As someone raised a a Christian, it strikes me that this story about Buddha is reminiscent of the story of Christ’s Sermon on the Mount.  But the case with Buddha, instead of telling his disciples to “consider the lilies of the field;” Buddha simply holds up a single flower and — without using any words at all — manages to say the exact same thing: "You worry too much; you need to relax and trust more in Life. Try being more like the flowers!  That will surely help!"

After his death, Buddha’s teaching left Nepal and spread to millions of people across the far East and down into what is now the Philippines....

This wordless transmission of the True Dharma between Buddha and Kashyapa is commemorated in many lands, but few have summarized it quite as neatly the Tibetans:

 

Om Mani Padme Hum — "Hail, the Adamantine Diamond at the Heart of the Thousand-Petaled Lotus!

 

OM MANI PADME HUM...

OM: “The Sacred Sound of Primordial Oneness.”  When Tibetan monks chant Om, it is to say: “Hail! The Supreme Presence of the Divine Spirit.”  This I suggest is equivalent to beginning of our Lord’s Prayer: "Our Father, who art in Heaven, Hallowed Be Thy Name."

MANI: “The Adamantine Diamond”: is the diamond - the hardened crystaline truth-  “that cannot be cut or broken” and so is called: “adamantine” or “the pure everlasting essence” in nature. This fits nicely with: "Thy Kingdom come, Thy will be done, on earth — as it is in Heaven."

PADME: “The Thousand-Petaled Lotus”:  this image gets right to the “heart” of the matter! “Save us from the Thousand Illusions of our Mind.” Or: "Give us this day our daily bread, and deliver us from Evil."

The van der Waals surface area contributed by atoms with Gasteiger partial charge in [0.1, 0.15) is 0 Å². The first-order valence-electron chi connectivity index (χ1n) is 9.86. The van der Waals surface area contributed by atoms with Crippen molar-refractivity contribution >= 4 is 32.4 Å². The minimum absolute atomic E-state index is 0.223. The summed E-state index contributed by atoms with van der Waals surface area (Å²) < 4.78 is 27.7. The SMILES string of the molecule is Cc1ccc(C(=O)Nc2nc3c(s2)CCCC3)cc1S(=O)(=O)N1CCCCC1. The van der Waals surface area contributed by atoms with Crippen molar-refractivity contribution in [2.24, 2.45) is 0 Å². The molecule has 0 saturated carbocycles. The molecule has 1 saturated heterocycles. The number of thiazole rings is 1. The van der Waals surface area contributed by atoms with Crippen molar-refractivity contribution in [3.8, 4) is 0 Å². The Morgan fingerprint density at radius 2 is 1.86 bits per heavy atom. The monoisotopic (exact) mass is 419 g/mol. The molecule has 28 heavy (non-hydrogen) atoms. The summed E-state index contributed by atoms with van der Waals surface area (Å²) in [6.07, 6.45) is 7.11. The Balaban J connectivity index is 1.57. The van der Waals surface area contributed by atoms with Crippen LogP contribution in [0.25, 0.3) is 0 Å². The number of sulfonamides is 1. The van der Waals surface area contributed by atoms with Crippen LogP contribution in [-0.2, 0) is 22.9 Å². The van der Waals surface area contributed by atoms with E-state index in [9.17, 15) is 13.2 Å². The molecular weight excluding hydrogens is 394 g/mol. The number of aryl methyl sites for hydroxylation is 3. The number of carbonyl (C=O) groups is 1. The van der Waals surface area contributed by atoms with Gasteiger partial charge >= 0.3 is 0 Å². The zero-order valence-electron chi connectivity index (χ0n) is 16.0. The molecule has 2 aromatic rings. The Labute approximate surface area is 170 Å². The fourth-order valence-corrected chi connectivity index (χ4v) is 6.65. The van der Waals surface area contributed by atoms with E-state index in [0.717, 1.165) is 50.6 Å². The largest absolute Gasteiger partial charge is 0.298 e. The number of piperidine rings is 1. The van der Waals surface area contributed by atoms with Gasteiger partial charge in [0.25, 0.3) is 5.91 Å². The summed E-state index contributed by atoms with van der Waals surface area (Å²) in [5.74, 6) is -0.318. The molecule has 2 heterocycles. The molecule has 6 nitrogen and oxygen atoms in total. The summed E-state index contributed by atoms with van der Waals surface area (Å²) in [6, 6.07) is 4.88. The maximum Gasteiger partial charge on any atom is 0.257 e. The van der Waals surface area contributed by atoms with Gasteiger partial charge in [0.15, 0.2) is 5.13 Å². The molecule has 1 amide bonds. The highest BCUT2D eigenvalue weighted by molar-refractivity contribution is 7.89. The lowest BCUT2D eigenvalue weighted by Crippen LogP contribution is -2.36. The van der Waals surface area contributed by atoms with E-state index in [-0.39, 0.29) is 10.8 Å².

HUM: Often called “The Tibetan Om” (and pronounced: “HUNG”) is the seed syllable for all Tibetan Tantra (meaning: “techniques”) — is primarily associated with Vajrayana Yoga—“The Diamond Path.” Also known as “the Straight Path to True Enlightenment in THIS body in THIS Lifetime!”  Or in Chritian Terms... "For Thine is the Kingdom and the Power and the Glory Forever.

HUM ("HUNG") is also the closer of the Chant:  As "Amen" is the closer of the prayer...

 

When we begin to see the similarities between peoples and beliefs and stop being distracted by the many differences, we can see that Human Beings are really one big unhappy family. 

We begin to see we all live together on one planet: “Earth.”  And aside from our apparent differences, we are really one people: “Earth-people.”  There is only one Human Race, with all of us struggling to find Health and Happiness, Freedom and Peace.  Anyome can Practice Zen.  Anuone can practice Qigong.  Anyone can practice Yoga.  As anyone can Dance, Cry, and Sing...

To help us further see the similarities between peoples let us look a little closer at the seeming differences in Buddhism.  The Mahayana...  The Hiniyana...  The Vajrayana...  The Pure Land Schools...  Al follow the teachings of Buddha.  But they recieved their teachings at different times in history and through different lineages.